Dr. Laura-Ann Petitto throws a white lab coat over her peach cardigan and grey skirt before giving a quick tour of the Brain & Language Laboratory for Neuroimaging at Gallaudet University, where she is the scientific director. The walls of the space, which includes an observation room, conference room and neuroimaging laboratory, are covered in photographs, awards, and other mementos collected during her over 40-year career.
Despite already making several discoveries in her field of cognitive neuroscience and developmental cognitive neuroscience, involving bilingualism and the brain, the language capacity of chimpanzees, and the biological bases of language in humans (particularly early language acquisition), she’s still working to uncover more mysteries of the brain and how it develops. She is currently leading eight different studies at Gallaudet and she isn’t just a nominal participant – she is deeply engaged in the work.
The tour ends in the neuroimaging laboratory, where students and a colleague are waiting. Gallaudet is a university for deaf and hard-of-hearing students, and Petitto effortlessly shifts from speaking out loud to using American Sign Language to give instruction on how to prep the lab. At the first station in the lab, Petitto speaks with Adam Stone, a graduate student at Gallaudet in education neuroscience (a scientific discipline Petitto helped found) about where probes were placed on a baby’s brain during a previous experiment.
One of the studies that she’s leading cracked the code of how the human brain is programmed to have peak sensitivity to certain rhythmicity of language, especially in children ages 6-12 months. “The conundrum in human language [was] how does language start when the baby doesn’t know language,” Petitto said. “How does it start when it doesn’t know meaning. So, the brain is agnostic in regards to the meaning of words. The brain has a problem.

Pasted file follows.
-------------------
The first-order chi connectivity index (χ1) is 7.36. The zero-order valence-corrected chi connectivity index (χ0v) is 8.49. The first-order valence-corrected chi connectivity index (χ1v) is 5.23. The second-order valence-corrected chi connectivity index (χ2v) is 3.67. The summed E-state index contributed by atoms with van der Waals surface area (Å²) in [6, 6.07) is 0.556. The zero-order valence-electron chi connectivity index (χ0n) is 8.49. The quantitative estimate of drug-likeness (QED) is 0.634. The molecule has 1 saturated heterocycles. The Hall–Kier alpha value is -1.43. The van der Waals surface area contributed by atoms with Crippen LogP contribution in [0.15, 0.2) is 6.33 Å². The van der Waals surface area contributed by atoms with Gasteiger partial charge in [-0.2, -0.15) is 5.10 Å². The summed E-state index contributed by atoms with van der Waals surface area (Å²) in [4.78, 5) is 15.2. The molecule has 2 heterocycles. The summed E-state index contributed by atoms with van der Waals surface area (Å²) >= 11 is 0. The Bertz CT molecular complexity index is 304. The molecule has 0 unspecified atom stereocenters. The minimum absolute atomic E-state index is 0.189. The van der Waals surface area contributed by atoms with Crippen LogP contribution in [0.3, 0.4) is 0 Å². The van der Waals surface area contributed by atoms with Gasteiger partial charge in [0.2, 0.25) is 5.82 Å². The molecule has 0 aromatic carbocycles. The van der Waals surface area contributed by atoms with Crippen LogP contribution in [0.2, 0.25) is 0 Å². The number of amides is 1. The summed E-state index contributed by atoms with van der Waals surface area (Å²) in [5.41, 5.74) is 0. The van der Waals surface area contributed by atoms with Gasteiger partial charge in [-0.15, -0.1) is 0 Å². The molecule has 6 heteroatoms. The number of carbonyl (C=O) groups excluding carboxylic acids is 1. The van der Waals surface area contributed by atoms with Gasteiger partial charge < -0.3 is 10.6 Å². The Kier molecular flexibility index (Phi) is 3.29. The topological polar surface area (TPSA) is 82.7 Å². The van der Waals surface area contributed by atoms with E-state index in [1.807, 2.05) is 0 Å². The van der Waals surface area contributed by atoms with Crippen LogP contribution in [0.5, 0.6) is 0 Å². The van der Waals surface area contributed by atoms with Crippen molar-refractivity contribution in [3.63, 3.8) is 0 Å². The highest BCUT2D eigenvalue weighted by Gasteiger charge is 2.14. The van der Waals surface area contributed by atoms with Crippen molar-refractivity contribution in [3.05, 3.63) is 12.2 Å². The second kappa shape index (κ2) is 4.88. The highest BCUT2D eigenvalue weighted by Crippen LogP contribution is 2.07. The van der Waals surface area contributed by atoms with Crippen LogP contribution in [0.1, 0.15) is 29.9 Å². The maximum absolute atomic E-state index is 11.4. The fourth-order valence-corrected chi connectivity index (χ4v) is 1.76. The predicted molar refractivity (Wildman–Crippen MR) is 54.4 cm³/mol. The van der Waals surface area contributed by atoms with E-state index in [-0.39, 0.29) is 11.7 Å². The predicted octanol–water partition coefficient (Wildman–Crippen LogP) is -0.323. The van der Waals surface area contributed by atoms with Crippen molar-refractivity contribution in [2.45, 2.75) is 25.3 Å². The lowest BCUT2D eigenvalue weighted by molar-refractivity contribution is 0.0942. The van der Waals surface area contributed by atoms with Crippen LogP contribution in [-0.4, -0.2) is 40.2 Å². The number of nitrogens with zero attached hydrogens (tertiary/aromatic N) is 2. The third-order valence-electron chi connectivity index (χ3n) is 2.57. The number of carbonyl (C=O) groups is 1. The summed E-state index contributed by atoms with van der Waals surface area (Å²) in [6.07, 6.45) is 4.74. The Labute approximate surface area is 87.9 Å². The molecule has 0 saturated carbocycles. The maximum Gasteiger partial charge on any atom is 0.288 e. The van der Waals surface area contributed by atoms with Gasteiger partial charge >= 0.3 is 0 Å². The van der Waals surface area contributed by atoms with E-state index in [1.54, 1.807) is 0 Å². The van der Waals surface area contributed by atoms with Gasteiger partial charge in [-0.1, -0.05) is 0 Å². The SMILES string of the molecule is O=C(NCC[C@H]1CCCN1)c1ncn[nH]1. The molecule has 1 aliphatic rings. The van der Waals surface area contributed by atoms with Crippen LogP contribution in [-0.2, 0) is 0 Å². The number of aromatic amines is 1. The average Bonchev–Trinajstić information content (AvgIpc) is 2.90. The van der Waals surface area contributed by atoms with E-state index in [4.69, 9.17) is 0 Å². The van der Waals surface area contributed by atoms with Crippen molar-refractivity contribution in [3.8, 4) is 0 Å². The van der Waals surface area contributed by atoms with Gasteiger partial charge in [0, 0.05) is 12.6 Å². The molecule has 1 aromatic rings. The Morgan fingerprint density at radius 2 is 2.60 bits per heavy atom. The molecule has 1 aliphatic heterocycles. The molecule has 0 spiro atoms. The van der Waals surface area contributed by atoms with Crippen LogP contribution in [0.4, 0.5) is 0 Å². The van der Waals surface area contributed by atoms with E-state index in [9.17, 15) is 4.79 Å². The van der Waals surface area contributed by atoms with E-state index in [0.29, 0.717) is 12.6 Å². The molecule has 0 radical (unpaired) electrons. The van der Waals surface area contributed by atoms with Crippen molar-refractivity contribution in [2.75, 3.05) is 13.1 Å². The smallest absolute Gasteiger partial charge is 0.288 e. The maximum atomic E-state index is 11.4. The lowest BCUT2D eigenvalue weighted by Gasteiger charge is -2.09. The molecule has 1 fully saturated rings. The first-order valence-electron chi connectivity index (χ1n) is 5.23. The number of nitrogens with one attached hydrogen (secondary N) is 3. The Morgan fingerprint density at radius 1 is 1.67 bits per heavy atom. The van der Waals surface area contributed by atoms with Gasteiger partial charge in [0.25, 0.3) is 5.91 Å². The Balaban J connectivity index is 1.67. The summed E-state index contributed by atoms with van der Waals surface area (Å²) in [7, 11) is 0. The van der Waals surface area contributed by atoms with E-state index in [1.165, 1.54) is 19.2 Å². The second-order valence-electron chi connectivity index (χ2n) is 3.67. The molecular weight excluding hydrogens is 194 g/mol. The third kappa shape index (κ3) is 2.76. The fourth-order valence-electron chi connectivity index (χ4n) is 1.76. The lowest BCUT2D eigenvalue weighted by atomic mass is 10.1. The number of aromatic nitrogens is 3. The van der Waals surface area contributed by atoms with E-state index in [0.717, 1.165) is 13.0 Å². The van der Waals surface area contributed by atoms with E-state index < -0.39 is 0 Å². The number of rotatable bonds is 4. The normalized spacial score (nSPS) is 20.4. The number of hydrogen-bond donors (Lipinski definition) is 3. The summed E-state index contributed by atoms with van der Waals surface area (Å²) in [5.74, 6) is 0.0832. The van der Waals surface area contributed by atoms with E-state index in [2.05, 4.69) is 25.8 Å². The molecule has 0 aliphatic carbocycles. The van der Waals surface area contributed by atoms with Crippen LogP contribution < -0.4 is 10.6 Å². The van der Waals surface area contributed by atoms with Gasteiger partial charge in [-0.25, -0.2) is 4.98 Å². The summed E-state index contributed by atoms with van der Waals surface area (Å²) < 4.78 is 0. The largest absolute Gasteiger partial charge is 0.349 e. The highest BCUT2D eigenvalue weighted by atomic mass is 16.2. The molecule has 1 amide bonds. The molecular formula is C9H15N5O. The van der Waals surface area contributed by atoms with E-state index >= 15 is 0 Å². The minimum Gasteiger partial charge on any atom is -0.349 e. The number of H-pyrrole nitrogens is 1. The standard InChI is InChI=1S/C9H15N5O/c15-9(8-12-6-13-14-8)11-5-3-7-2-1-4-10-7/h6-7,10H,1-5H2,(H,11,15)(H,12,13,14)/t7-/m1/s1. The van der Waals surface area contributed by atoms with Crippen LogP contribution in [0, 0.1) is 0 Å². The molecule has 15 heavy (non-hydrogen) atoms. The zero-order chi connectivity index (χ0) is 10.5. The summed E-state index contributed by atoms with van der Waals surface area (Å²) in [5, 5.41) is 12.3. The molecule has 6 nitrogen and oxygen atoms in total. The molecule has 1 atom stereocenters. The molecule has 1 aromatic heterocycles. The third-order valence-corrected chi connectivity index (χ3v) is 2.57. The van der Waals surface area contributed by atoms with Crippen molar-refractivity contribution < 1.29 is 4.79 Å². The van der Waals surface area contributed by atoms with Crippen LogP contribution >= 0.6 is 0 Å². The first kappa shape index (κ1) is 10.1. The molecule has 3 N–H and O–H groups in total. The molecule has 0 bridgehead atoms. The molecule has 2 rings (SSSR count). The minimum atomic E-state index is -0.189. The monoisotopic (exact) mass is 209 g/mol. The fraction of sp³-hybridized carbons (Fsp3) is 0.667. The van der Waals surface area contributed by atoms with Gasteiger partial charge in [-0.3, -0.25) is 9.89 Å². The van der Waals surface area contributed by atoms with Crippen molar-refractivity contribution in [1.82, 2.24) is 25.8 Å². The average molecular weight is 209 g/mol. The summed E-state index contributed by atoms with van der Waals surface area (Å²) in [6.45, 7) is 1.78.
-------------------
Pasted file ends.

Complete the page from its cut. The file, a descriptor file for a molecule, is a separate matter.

“It’s the same problem that you would have if you were in Russia and you didn’t speak Russian and you’re standing in line at a [bank] and the woman in front of you needs a pen. She turns around to you and she asks you in Russian, which you don’t speak, for a pen. Your sense of her speaking to you is ‘My god, she’s speaking to me so fast.’ You can’t even find the beginning and ending of words. It just sounds like a blur.”
Petitto said the same goes for the baby’s brain. “It pops out of the womb, we’re talking to it and it seems like a mush of words. So the first thing a baby has to do is to be able to find the chunks, the words, so that it can solve the problem of meaning and reference.” She said that she has identified the brain tissue that parses words in order to then assign meaning to them and the rhythm at which it does that.